|About Invisible Children
Lately we have been hearing on the news about the plights of the Syrian refugees and the huge refugee influx to neighboring countries. However, not many people take the time to look at each of them as a person, an individual with an identity. When I was in Beirut in 2014, I was poignantly struck by the Syrian refugee children and teens standing at every other street corner begging for money, selling red roses or miscellaneous trinkets, or carrying beat-up shoe-shining equipment. They all said they were “working” and were being brought by the truckload every morning and expected to bring money back at the end of each day. People often walked or drove by them seemingly indifferent or just fed-up by what the influx of refugees has done to the country’s economy and resources. As a mother, I was truly moved by the children and troubled by the fact that they had become almost faceless and invisible to the locals. These kids and teens seemed to blend with the graffiti on the walls in front of which they were standing. They are sadly only perceived by people and on the news as “the refugees”. The group identity seemed to define them more than their individual identity. I tried through my images to put an individual face to the invisible children, to give them their dignity and portray their individuality. - Rania Matar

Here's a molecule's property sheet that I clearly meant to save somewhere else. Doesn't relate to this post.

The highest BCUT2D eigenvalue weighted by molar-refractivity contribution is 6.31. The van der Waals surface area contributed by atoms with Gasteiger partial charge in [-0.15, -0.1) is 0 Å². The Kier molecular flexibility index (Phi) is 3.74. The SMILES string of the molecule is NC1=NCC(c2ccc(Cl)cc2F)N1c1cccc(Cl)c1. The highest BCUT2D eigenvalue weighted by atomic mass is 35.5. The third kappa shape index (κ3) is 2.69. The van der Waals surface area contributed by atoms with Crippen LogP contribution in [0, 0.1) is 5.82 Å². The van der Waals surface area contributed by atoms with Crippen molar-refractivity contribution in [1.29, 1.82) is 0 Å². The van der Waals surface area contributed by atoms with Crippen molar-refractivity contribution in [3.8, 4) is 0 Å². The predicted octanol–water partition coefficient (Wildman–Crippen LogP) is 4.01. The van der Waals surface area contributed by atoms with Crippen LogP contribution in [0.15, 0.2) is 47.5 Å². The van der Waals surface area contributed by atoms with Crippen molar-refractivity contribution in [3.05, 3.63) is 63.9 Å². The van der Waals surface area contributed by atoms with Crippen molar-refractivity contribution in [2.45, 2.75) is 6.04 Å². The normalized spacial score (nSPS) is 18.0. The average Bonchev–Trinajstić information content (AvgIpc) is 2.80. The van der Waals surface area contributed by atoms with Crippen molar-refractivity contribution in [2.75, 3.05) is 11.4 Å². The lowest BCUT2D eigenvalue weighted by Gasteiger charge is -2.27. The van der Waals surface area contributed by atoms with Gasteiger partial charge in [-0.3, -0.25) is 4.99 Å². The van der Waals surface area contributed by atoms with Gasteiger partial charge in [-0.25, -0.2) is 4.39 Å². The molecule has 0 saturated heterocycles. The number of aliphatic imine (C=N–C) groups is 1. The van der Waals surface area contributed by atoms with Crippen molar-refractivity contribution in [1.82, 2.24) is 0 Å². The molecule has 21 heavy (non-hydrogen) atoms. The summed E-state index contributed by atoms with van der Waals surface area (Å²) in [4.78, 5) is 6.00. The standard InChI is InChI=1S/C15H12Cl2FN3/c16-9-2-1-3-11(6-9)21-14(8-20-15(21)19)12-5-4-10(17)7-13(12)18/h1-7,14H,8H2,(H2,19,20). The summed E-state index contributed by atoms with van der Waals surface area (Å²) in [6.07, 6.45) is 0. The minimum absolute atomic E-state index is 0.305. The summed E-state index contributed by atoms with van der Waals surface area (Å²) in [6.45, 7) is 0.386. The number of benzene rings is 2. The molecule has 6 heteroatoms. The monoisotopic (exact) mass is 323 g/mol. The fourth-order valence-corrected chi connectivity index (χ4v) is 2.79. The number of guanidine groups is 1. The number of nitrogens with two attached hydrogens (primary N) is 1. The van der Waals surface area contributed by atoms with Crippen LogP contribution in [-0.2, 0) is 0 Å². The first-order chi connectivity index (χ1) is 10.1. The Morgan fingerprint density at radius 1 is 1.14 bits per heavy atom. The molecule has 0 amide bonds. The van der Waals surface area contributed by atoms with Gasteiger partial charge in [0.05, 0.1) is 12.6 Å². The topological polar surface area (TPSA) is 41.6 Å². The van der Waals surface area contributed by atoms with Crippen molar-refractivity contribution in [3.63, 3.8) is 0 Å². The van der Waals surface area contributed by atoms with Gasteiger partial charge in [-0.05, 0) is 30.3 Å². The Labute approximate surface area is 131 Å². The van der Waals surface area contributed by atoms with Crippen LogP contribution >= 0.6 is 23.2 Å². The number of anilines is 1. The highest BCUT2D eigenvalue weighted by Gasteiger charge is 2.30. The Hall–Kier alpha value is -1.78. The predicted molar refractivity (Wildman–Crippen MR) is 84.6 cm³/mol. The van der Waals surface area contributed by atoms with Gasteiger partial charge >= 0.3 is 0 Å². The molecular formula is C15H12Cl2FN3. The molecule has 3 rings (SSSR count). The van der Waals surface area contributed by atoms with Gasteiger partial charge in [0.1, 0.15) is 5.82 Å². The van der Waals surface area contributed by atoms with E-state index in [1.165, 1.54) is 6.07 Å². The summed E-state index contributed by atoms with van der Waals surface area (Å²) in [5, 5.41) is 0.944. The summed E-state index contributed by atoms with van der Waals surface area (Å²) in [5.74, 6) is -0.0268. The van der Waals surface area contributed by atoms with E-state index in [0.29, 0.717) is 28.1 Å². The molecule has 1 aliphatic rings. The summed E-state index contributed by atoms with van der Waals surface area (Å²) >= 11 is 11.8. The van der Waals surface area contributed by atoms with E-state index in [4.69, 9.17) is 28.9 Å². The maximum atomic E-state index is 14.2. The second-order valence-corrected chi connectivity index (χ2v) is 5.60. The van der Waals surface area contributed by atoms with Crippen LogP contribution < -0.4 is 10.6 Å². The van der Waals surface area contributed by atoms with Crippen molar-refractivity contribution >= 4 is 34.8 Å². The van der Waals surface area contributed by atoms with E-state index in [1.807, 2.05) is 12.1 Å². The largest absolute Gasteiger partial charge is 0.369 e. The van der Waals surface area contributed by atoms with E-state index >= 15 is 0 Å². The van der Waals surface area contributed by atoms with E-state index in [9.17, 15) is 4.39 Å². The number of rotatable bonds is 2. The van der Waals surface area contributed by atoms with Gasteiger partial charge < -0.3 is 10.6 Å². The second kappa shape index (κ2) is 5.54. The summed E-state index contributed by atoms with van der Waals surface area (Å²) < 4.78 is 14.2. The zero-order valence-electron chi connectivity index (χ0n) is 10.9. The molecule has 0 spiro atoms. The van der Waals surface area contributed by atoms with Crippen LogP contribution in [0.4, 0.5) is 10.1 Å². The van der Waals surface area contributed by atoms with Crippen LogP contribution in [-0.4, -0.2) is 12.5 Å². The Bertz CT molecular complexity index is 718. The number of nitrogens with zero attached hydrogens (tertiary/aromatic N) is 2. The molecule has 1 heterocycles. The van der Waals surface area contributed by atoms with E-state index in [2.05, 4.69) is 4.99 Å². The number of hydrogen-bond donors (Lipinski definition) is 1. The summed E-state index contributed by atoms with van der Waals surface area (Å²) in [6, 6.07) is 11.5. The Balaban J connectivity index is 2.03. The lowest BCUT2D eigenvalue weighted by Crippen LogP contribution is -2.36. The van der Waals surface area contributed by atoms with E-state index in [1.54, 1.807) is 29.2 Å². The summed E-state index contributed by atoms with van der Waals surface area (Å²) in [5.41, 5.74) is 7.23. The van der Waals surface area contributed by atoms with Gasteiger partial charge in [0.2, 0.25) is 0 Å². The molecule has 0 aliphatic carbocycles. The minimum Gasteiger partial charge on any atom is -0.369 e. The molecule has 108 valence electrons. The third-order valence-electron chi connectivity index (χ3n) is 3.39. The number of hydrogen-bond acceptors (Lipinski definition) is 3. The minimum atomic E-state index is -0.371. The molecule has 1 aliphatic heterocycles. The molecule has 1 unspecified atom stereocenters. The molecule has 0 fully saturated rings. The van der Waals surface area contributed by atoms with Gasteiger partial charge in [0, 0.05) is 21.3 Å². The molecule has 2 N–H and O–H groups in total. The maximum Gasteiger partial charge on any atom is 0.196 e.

About the Artist
Rania Matar was born and raised in Lebanon. She moved to the U.S. in 1984 to study architecture at Cornell University and later photography at New England School of Photography and Maine Photographic Workshops. Matar currently works full time on her personal photography projects and teaches at the Massachusetts College of Art and Design. Her images are in the permanent collections worldwide including the Museum of Fine Arts, Boston, the Museum of Fine Arts, Houston, Portland Art Museum, Portland OR, Worcester deCordova Museum and Sculpture Park, Lincoln MA among others.